State Attorney General Urges New Bedford Vote in Political War Over SSA

Gazette Senior Writer

The Massachusetts Attorney General touched off a fresh storm of politics on Beacon Hill this week when he sided with the city of New Bedford in the war among state legislators over a bill to restructure the Steamship Authority.

"I have grave concerns about the way in which the authority operates under its enabling act," wrote attorney general Tom Reilly in a letter to House Speaker Thomas Finneran late Wednesday afternoon. The letter emerged as lawmakers from New Bedford and the Cape and Islands remained behind closed doors for the second week in a row, haggling over possible redrafts of the controversial boat line bill.

The letter followed a meeting Mr. Reilly held earlier in the day with New Bedford mayor Frederick M. Kalisz Jr. and former city solicitor George Leontire. Mr. Leontire is working as an unpaid consultant for the city on boat line issues.

The letter stood in glaring contrast with a formal legal position taken by the attorney general five days earlier, when his attorneys filed a brief in U.S. District Court defending the boat line's shipping practices as constitutional. New Bedford is suing the SSA, claiming that it is an unlawful monopoly.

The attorney general brief was filed in court on Friday alongside the brief filed by attorneys for the boat line, asking for summary judgment in the case.

Attorneys for the whaling city did not file a brief.

But Mr. Leontire and Mr. Kalisz did their political work on Beacon Hill, meeting with Mr. Reilly to convince him to write a letter to the House Speaker in support of a voting seat on the boat line board for New Bedford.

The attorney general's letter was a quick job, framed in information that was inaccurate. "As you know, the Kass Commission spent two years studying the Authority's operations," the letter said in part.

In fact the Kass Commission - under the leadership of then-retired appeals court judge Rudolph Kass - spent less than three months studying the boat line.

Mr. Reilly urged Mr. Finneran to follow the recommendation of the Kass Commission and give New Bedford a full voting seat on the boat line board.

"I am concerned that under the guise of ensuring its own economic viability, the authority has engaged in practices that unfairly limit the city of New Bedford and shippers equal access by water to the Islands," Mr. Reilly wrote.

"Tom - this is about competition on a level playing field," the attorney general wrote to Mr. Finneran in a handwritten note at the bottom of the letter. Copies of the letter were sent to Joseph C. Sullivan, cochairman of the Joint Committee on Transportation, and to every member of the House.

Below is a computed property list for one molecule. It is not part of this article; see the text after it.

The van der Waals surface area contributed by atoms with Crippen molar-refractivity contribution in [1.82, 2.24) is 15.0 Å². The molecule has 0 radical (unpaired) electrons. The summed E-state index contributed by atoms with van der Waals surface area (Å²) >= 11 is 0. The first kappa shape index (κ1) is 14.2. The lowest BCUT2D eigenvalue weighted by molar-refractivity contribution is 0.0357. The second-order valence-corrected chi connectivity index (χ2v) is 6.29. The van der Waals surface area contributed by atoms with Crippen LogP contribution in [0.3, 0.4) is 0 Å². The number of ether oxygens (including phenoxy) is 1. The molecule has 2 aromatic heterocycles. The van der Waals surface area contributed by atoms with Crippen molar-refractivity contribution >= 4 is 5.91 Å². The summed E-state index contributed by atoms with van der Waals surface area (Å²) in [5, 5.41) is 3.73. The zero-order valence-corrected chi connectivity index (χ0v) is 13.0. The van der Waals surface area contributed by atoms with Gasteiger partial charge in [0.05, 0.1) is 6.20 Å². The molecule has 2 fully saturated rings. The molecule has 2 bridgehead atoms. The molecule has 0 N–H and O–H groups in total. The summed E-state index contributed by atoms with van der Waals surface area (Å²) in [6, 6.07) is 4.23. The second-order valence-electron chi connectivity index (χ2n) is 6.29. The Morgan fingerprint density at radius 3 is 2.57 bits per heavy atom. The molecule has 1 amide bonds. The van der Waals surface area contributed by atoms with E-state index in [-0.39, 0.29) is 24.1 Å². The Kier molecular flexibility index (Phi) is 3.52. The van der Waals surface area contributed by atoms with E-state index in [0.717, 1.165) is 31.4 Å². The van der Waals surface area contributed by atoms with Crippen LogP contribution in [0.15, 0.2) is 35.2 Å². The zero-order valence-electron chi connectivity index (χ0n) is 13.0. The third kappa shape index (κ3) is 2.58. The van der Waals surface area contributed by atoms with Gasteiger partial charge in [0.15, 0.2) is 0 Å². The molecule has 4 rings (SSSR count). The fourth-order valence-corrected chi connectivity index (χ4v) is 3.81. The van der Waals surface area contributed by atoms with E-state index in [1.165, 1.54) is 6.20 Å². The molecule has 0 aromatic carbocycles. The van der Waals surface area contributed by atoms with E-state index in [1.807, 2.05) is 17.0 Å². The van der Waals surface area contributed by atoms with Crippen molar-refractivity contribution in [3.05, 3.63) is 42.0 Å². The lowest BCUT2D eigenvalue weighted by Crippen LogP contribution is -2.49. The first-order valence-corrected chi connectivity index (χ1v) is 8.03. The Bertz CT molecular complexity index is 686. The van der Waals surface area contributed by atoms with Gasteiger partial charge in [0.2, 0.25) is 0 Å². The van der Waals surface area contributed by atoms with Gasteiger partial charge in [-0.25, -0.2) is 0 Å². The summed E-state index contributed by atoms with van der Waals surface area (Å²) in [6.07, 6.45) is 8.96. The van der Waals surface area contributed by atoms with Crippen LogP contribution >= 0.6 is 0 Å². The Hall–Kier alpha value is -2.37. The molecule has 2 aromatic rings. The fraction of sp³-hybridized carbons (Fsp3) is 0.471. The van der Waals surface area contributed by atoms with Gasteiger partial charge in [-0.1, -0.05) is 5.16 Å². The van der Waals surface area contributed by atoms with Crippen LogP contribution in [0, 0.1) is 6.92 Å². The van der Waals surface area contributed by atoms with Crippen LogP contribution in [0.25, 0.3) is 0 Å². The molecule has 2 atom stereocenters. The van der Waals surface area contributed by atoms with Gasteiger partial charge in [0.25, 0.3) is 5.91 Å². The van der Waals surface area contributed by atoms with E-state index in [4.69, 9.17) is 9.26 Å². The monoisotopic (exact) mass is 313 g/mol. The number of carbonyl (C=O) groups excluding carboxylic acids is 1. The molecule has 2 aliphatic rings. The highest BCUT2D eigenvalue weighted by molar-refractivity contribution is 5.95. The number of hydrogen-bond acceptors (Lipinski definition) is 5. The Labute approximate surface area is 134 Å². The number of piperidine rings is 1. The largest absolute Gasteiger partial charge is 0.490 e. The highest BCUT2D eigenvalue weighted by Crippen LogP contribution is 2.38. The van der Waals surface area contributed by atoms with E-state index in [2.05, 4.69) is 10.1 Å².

It is unclear how much impact the attorney general's letter had in the battle over the boat line bill that has attracted so much attention in the state legislature in recent weeks and months.

Last week a House floor debate that had been planned for the transportation committee bill was diverted to a back room, where lawmakers from New Bedford squared off against lawmakers from the Cape and Islands for more than two hours.

Considered a compromise, the bill would give a provisional nonvoting seat to New Bedford on the boat line board for two years. New Bedford wants a voting seat.

On Wednesday the two delegations again went behind closed doors to debate the bill.

"We huddled again," said Cape and Islands Rep. Eric T. Turkington.

Both sides have filed a series of amendments to the bill, but there are only two central sticking points: the voting seat for New Bedford and financial responsibility. Mr. Turkington and Rep. Demetrius Atsalis of Barnstable have filed an amendment that would require New Bedford to pay for half of any operating loss on ferry service to the Islands.

At the end of the day on Wednesday Mr. Finneran announced that the bill is now set for debate and a vote by the House next Tuesday.

Meanwhile, the letter from Mr. Reilly drew angry remarks from officials on the Cape and Islands.

"It's an obvious political move in concert with New Bedford, and New Bedford has definitely coached him on this issue of great importance to the Islands," declared John Alley, a West Tisbury selectman and Dukes County commissioner.

"These are personal views written on commonwealth stationery to Speaker Finneran - and just in case he does not pick up his mail, Mr. Reilly copied every member of the House," Mr. Alley added.

"It's contrary to what was filed with Judge Woodlock the prior Friday," said Galen Robbins, the Falmouth SSA governor who is chairman of the board. "Anybody has the right to comment on public policy, but for the attorney general to comment on public policy and then cross the line into a legal question - in my opinion it is inappropriate," he said.

Mr. Robbins said the letter could not have been timed more poorly - at least for the Cape and Islands.

"The timing was terrible - it's harmful to the process, it's harmful to the debate," he said.

Mr. Robbins concluded: "The two sides debating over this is not bad but when stuff like this happens, it smacks of pure political thuggery. This whole debate on the Steamship Authority has been dragged down because of stuff like this. And we know the main person who is generating all this garbage is George Leontire.

"Having said that, I am still absolutely confident in the process and in our legislators, that they will do the right thing for us and move this forward."